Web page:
I must admit that some doubts still linger on in my heart. After all there are still several official bishops who are not united with the Pope. The attitude of the Patriotic Association is ambiguous when it comes to unity with the Holy See, which is essential to us. This ambiguity is the reason why several of my brother bishops of the unofficial Church community are reluctant to take steps in line with reconciliation and I fully understand their hesitation. Our own Catholics even feel guilty if they would participate in the Eucharist of an official Church community. Some official Church documents – the “13 points” and “the 8 points” – have confirmed unofficial Catholics in that attitude.
But much has changed in recent years. I feel very encouraged by the fact that we learned that the vast majority of our bishops, priests and Catholics are united in the same faith and united with the Pope. But on the other hand I experience as very harmful to our Church the fact that we are still divided into an “official Church community” and an “unofficial Church community” celebrating the Eucharist separately while the Eucharist is precisely the time when our unity is created and celebrated. That is a contradiction.
I have become convinced now that we may no longer ignore the prayer of our Lord Jesus “that all may be One”. As bishop, pastor of the flock in Lanzhou Diocese I feel the obligation to call on my brother bishops: let us free Chinese Catholics from this ambiguous situation of division. The often repeated wish of the Pope – as f.e.. during the commemoration of the 400th anniversary of Matteo Ricci — encouraging us to reconcile makes us understand that earlier Church documents discouraging joint Eucharistic celebrations of unofficial and official Catholics do not apply any more to our faithful when they attend the Eucharist of a bishop or priest who has declared clearly his unity with the Holy Father and the Universal Church because it is Eucharist that fosters unity. We must admit the fact that a new situation is emerging for the Church in China, which calls on us to take new initiatives. I therefore suggest to my brother bishops and priests – of the unofficial as well as the official Church communities — to take more concrete steps towards unity in the Chinese Catholic Church.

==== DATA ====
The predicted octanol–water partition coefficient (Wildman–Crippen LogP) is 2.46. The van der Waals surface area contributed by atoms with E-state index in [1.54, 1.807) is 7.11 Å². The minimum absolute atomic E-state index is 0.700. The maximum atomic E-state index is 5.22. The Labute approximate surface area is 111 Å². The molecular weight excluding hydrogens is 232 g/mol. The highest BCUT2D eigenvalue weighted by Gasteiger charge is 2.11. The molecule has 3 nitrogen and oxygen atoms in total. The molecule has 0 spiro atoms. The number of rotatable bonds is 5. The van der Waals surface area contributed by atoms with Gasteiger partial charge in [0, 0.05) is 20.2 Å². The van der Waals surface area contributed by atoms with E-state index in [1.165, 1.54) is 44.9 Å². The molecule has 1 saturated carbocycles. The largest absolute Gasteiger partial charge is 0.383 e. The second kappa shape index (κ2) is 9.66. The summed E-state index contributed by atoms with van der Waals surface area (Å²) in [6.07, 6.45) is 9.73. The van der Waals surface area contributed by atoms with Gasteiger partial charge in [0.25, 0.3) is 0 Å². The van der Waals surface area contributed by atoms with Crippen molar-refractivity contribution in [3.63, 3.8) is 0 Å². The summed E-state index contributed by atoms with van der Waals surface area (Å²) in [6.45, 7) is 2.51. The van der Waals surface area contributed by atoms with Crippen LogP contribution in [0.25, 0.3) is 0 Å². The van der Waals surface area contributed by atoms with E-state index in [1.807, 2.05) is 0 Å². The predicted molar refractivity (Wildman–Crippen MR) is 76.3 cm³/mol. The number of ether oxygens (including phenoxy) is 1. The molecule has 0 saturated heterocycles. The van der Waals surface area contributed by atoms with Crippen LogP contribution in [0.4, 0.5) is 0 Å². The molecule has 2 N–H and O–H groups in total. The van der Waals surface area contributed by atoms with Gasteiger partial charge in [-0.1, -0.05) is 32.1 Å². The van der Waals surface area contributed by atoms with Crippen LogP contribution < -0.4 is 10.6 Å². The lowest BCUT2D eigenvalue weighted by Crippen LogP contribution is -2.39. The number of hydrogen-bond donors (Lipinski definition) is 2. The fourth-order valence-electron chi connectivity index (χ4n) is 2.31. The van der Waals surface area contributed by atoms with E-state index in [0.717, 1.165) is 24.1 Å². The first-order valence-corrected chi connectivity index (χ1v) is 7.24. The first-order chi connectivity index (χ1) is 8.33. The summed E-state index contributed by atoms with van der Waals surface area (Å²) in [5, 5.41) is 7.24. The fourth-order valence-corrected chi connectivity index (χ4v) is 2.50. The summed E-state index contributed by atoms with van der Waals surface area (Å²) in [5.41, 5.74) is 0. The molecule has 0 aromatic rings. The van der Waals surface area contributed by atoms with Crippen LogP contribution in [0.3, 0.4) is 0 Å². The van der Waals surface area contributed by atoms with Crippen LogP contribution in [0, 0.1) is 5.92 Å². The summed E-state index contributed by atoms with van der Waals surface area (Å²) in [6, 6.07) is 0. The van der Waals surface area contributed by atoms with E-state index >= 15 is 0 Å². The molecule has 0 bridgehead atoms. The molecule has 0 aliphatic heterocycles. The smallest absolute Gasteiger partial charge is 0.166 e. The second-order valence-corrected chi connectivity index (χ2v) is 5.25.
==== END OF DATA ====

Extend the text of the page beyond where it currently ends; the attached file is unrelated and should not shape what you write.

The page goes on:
Let us all – bishops and priests – make clear to our congregation of faithful that we are in unity of faith with the Holy Father and with the Universal Church so that we all know clearly of each other where we stand. Then we can peacefully but courageously proceed to meet with each other and celebrate in the Eucharist our unity in Christ and in one and the same Father. This is what the Lord Jesus prayed for and what our Holy Father expects from us all.
I trust that, if we have the courage and generosity to do that, renewal will happen in the Chinese Church. Our unity in faith will not in any way diminish our love for our own country. On the opposite it will strengthen our ability to cooperate all together for building up and modernizing our country.
Bishop Joseph Han Zhi-hai
Bishop of Lanzhou (Gansu)
July, 2003